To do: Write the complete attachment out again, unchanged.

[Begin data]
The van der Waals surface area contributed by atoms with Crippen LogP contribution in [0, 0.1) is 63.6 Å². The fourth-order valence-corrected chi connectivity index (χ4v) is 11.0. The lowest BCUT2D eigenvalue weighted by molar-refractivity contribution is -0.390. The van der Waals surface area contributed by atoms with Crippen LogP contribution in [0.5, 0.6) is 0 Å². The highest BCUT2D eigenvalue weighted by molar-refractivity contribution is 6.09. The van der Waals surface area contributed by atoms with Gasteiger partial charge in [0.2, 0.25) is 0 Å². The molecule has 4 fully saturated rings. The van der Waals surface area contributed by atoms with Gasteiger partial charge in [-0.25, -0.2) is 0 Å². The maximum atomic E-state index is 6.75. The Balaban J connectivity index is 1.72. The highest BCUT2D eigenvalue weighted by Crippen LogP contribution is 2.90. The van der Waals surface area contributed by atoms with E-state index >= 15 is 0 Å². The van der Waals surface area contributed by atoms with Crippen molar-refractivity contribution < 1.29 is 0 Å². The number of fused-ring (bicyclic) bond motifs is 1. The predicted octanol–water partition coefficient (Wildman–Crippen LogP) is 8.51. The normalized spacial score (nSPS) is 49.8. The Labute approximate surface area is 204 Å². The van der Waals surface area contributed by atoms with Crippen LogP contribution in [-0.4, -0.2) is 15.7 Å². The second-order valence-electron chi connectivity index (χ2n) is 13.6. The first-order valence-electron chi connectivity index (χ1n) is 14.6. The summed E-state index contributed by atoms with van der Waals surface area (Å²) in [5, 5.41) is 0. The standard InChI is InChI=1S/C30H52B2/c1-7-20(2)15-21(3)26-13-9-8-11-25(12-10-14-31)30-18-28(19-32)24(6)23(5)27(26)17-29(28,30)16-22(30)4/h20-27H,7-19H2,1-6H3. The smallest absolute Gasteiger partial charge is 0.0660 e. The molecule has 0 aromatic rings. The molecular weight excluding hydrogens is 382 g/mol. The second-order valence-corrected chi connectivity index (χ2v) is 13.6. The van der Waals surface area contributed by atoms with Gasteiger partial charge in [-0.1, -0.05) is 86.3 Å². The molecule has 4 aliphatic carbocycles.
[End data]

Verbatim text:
The van der Waals surface area contributed by atoms with Crippen LogP contribution in [0, 0.1) is 63.6 Å². The fourth-order valence-corrected chi connectivity index (χ4v) is 11.0. The lowest BCUT2D eigenvalue weighted by molar-refractivity contribution is -0.390. The van der Waals surface area contributed by atoms with Crippen LogP contribution in [0.5, 0.6) is 0 Å². The highest BCUT2D eigenvalue weighted by molar-refractivity contribution is 6.09. The van der Waals surface area contributed by atoms with Gasteiger partial charge in [0.2, 0.25) is 0 Å². The molecule has 4 fully saturated rings. The van der Waals surface area contributed by atoms with Gasteiger partial charge in [-0.25, -0.2) is 0 Å². The maximum atomic E-state index is 6.75. The Balaban J connectivity index is 1.72. The highest BCUT2D eigenvalue weighted by Crippen LogP contribution is 2.90. The van der Waals surface area contributed by atoms with E-state index >= 15 is 0 Å². The van der Waals surface area contributed by atoms with Crippen molar-refractivity contribution < 1.29 is 0 Å². The number of fused-ring (bicyclic) bond motifs is 1. The predicted octanol–water partition coefficient (Wildman–Crippen LogP) is 8.51. The normalized spacial score (nSPS) is 49.8. The Labute approximate surface area is 204 Å². The van der Waals surface area contributed by atoms with Crippen LogP contribution in [-0.4, -0.2) is 15.7 Å². The second-order valence-electron chi connectivity index (χ2n) is 13.6. The first-order valence-electron chi connectivity index (χ1n) is 14.6. The summed E-state index contributed by atoms with van der Waals surface area (Å²) in [5, 5.41) is 0. The standard InChI is InChI=1S/C30H52B2/c1-7-20(2)15-21(3)26-13-9-8-11-25(12-10-14-31)30-18-28(19-32)24(6)23(5)27(26)17-29(28,30)16-22(30)4/h20-27H,7-19H2,1-6H3. The smallest absolute Gasteiger partial charge is 0.0660 e. The molecule has 0 aromatic rings. The molecular weight excluding hydrogens is 382 g/mol. The second-order valence-corrected chi connectivity index (χ2v) is 13.6. The van der Waals surface area contributed by atoms with Gasteiger partial charge in [-0.1, -0.05) is 86.3 Å². The molecule has 4 aliphatic carbocycles.